The films of Abbas Kiarostami are critical favorites for God knows what reason. Slow and relatively plotless, they clog the screens at festivals around the world, enrapturing critics without really connecting with actual movie-goers.
Certified Copy, all the rage at last year's Cannes Film Festival, won't do anything to change that. Paced like a turtle race, with all the plot of a one-line synopsis ("Two people meet and talk"), it's notable mostly for being the first film Kiarostami has shot outside his native Iran.
It begins with an art lecture by the author of a book on the intellectual differences between a painting and a copy of a painting. The speaker is a Brit, James Miller (opera baritone William Shimell), who has been invited to speak to an audience in Italy about his book.
Elle (Juliette Binoche) is a late arrival for the talk; she enters with what appears to be a 10-year-old in tow. He quickly grows bored (smart kid) and leaves; she waits until the talk is over, then follows the boy and takes him to lunch. There, he talks about how she only wanted to hear the talk because she has feelings for the speaker.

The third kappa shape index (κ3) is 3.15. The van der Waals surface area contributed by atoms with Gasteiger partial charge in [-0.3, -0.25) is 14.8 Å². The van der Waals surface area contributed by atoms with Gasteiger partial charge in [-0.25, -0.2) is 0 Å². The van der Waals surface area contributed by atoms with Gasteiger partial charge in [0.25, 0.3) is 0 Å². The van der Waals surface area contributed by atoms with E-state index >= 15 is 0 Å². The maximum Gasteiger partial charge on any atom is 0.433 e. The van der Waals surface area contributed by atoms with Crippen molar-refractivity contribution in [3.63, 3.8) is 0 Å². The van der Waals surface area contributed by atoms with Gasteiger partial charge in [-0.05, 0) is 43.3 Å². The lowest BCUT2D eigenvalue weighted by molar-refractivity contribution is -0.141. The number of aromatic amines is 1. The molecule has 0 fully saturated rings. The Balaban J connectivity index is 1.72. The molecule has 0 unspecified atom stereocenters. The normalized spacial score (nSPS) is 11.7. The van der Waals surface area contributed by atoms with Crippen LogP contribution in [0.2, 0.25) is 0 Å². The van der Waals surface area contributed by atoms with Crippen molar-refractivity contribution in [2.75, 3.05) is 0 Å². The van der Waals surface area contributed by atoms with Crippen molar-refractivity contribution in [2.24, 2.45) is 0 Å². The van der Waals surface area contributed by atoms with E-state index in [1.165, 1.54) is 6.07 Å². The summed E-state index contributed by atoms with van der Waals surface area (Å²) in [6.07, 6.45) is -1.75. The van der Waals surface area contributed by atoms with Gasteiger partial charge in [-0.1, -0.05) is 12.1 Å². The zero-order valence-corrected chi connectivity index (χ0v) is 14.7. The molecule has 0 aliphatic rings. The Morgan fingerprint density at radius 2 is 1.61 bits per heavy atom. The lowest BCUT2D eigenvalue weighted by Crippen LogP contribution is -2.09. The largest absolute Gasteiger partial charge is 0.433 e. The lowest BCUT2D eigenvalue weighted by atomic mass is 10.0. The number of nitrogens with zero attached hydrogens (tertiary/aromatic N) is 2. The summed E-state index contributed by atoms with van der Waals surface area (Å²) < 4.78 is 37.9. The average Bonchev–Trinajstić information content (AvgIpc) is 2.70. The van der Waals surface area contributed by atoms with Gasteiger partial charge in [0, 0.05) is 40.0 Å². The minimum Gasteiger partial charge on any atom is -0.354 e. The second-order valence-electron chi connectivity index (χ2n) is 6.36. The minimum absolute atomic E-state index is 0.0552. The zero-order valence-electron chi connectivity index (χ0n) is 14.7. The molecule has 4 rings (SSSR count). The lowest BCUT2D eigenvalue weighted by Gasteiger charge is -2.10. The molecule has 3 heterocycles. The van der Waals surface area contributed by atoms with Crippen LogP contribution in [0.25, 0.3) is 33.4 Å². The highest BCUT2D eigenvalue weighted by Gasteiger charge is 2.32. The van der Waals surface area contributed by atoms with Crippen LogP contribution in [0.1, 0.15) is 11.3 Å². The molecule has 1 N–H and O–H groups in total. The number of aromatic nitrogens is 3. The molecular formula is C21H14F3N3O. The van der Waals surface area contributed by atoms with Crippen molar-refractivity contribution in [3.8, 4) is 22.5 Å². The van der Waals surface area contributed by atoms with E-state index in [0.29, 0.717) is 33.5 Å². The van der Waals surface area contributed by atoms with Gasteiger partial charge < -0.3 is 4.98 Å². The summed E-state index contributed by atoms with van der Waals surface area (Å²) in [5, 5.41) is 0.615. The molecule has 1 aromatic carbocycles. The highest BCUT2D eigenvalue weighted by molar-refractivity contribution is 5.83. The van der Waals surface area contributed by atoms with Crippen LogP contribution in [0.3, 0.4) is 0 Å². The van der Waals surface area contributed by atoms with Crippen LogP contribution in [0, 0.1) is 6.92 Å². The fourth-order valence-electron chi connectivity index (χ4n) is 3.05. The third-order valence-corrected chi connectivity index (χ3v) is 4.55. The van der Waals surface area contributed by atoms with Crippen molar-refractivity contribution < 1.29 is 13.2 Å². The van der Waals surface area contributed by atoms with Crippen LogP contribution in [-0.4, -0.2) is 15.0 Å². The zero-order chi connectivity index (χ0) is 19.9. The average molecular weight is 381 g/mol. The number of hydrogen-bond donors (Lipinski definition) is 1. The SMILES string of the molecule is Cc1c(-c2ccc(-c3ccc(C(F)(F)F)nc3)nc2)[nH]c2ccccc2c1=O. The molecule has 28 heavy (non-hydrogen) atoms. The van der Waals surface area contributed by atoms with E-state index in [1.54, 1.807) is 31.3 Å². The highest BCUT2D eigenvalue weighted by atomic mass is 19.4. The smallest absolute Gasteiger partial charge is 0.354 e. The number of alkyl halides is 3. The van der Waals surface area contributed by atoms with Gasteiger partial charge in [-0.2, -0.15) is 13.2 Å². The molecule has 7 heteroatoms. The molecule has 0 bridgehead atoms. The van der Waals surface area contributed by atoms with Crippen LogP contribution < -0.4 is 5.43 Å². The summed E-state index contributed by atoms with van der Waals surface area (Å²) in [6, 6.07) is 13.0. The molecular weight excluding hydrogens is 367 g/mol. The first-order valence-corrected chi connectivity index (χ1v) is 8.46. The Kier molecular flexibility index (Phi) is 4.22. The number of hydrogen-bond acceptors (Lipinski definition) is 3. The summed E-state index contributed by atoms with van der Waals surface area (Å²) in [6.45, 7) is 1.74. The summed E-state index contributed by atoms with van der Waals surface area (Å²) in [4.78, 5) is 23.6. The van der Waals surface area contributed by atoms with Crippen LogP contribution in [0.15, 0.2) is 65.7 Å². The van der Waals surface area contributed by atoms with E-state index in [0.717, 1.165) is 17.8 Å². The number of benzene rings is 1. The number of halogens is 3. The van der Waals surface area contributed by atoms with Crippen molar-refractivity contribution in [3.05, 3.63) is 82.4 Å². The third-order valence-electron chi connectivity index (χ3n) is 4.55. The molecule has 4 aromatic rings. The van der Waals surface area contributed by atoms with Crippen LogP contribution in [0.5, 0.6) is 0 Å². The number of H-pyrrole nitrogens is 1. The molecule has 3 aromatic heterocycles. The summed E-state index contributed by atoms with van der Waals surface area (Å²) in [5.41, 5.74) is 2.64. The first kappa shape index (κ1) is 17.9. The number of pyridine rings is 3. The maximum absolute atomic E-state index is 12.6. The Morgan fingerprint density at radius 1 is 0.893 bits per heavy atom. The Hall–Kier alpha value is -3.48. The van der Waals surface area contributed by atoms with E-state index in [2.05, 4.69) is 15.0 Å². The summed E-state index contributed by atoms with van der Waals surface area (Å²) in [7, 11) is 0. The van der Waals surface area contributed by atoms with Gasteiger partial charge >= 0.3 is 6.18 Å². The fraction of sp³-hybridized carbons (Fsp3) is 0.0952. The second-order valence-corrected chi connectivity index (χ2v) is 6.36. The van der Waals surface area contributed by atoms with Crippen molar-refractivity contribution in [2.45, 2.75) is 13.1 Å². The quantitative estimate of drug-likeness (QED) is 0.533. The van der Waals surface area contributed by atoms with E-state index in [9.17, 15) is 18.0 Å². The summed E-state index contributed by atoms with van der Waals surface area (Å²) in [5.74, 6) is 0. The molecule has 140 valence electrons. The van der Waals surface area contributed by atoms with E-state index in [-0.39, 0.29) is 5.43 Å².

The next day, James shows up at the gallery that Elle (which means "she" in French - get it?) runs - and they drive off into the Italian countryside together. It's unclear whether she is a longtime friend or a new acquaintance. But they wind up at a small coffee shop; when he goes outside to take a phone call, the owner of the coffee shop chats her up and the two women commiserate about husbands.
The implication is that James is Elle's spouse - and yet, when they leave, she says that, when the coffee shop owner took him for her husband, Elle did not correct the mistake. But, as the day goes on, they speak with increasing intimacy and heat that seems to indicate that they are, in fact, husband and wife.
And - what? Their conversation is banal and pointless, with her complaining about his distance as a husband, his absence, his inability to fulfill her. He returns fire, essentially accusing her of being a nag.
Meanwhile, they wander an Italian village, visit the church where they supposedly were married and the hotel where they may have spent their wedding night.
Or did they? Kiarostami may be returning over and over to his notion of the difference between copies and originals - and, of course, to the copy of life that film represents. It's the chatter of pompous university professors.
I don't mind movies that are mysterious. Boring and vague is another matter. You may care to discover what Kiarostami's foggy Certified Copy is about. I'm mostly mourning the time I lost watching it.